Ask a Question
Notify Me On Question Update
Email this Question
Do you have tips on planting trees and shrubs?
Rate This FAQ
Research shows that the better the treatment a tree receives at planting, the better its chances of living a long, healthy life. It is true that trees are tough and can survive a great deal of mistreatment. However, a poorly planted tree may survive a year or two or even longer, then slowly die as a result of poor planting practices. This may be hard for gardeners to believe, since many tend to think that if a tree has lived for a couple of weeks, the planting job must have been successful. Mike Kuhns, Utah State University Extension Forestry Specialist, has said, Why put a $100 tree in a $1 hole?" Consider these planting tips to maximize the financial and aesthetic value of your trees.
• Dig wide. The recommendation for planting is to dig the hole two to three times as wide as the root ball. For example, if the root ball is 24 inches wide, the hole should be 48 to 72 inches across. This guideline stems from the fact that most tree roots grow in the top 6 to 18 inches of soil. A wider hole gives the roots a larger area to grow into as well as more area for collecting water and nutrients.
• Don t dig too deep. Many years ago, people thought the deeper the hole, the better. Trees planted this way simply sunk into the soft soil and died a slow death. Tree roots grow where the water and nutrients are located, which is normally in the top layers of soil. Because of this, it is important to give the roots ample room to grow out, not down. Do not dig the hole deeper than the height of the root ball. This means once the tree is planted, the soil level should be where the roots begin to flare out of the trunk. The soil level should be the same as it was when in the pot or on the ball when burlapped.
• Be careful when placing the tree. Once the hole is dug, lower the tree into the hole. Carefully remove the pot or packing material, disrupting the roots as little as possible. Pack the soil around the ball of roots as the material is removed. After the tree is securely in the hole, water it thoroughly.
• Backfill with native soil. The roots will eventually need to grow into the native soil, so fill the hole with the soil that was removed when it was initially dug. Mix compost or other organic matter into the native soil before backfilling to help the roots get established. A good ratio is 70 percent native soil to 30 percent organic material.
• Do not over-water. One common problem with newly transplanted trees is over-watering. Remember that tree roots need oxygen as much as they need water. Build a moat around the tree where water can be applied. This will help keep water off the trunk. Water the tree only after the top three to five inches of soil has dried. Although it may seem reasonable to keep the soil wet all the time, this actually pushes oxygen away from the roots, killing the tree faster than if it had been under-watered.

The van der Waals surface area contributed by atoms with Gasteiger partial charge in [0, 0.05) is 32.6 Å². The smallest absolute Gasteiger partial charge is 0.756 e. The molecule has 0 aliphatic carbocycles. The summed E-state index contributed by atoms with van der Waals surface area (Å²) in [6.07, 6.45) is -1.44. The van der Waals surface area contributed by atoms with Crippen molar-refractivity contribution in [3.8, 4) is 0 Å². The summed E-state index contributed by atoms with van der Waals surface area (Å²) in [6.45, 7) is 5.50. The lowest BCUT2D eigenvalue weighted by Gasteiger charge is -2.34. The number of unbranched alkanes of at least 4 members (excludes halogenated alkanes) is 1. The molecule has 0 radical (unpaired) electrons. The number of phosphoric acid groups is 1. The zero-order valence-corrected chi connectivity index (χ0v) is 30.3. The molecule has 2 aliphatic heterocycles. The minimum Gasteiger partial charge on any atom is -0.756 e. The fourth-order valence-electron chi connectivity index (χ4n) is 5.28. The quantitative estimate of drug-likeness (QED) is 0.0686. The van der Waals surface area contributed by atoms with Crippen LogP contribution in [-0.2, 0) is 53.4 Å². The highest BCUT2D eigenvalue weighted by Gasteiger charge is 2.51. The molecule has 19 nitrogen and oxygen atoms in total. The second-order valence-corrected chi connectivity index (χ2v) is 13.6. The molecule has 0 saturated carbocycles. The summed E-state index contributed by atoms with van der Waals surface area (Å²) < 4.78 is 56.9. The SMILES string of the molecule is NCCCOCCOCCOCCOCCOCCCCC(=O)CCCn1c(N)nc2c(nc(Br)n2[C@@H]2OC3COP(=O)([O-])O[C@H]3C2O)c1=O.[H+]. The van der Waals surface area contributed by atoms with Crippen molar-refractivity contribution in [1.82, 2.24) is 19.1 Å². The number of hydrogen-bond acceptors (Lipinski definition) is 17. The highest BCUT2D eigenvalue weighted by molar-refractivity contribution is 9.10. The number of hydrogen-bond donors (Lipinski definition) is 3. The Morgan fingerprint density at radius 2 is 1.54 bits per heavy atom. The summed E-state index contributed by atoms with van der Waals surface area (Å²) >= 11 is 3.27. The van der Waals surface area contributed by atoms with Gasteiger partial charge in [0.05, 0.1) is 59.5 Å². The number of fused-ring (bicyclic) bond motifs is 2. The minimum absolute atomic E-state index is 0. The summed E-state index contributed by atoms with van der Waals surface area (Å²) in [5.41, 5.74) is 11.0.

• Plant now. Fall is a great time to plant a tree in the landscape. Cooler weather reduces the stress on a newly planted tree, allowing it time to get established before rain and snow comes this winter.
Submit Your Suggestion
Other Questions In This Topic
- I moved into my house, from out of state, with a yard full of weeds (dandelions, morning glories, etc.) When would be a good time to treat them? Before or after winter hits? Any suggestions of products to use? Thanks!
- Do you have tips for safely removing snow from sidewalks and driveways?
- Last May I planted an eight foot Sub-Alpine Fir in my new yard. My soil is very sandy. We deep watered the tree once a week throughout the hot season. The tree never showed any sign of stress until now (March). The ends of the branches are turning brown. I know these trees are sensitive. What can I do to best ensure the tree survives?
- I was surprised when I recently spotted a snake in my yard. Aren't they most active in the fall?
- How late in the fall should I water trees and shrubs?
- Do you have information on soil testing?
- I have lived in a 50 year old home in Murray for 11 years. I have plants trees, bushes, perrenials, annuals, vegetables (nothing exotic). The trees seem to grow normal but a lot of the plants don't seem to grow much. They flower and look normal but not much growth. I have worked the ground a lot with mulch and commercial fertilizer but do not use manure or fish emulsion because my dog tries to eat it. What can I do to stimulate growth in my gardens?
- Something is digging up my bulbs (tulips, daffs, etc.) and eating them. I know I have a squirrel in my yard, but do they eat bulbs? What else would dig things up and eat them?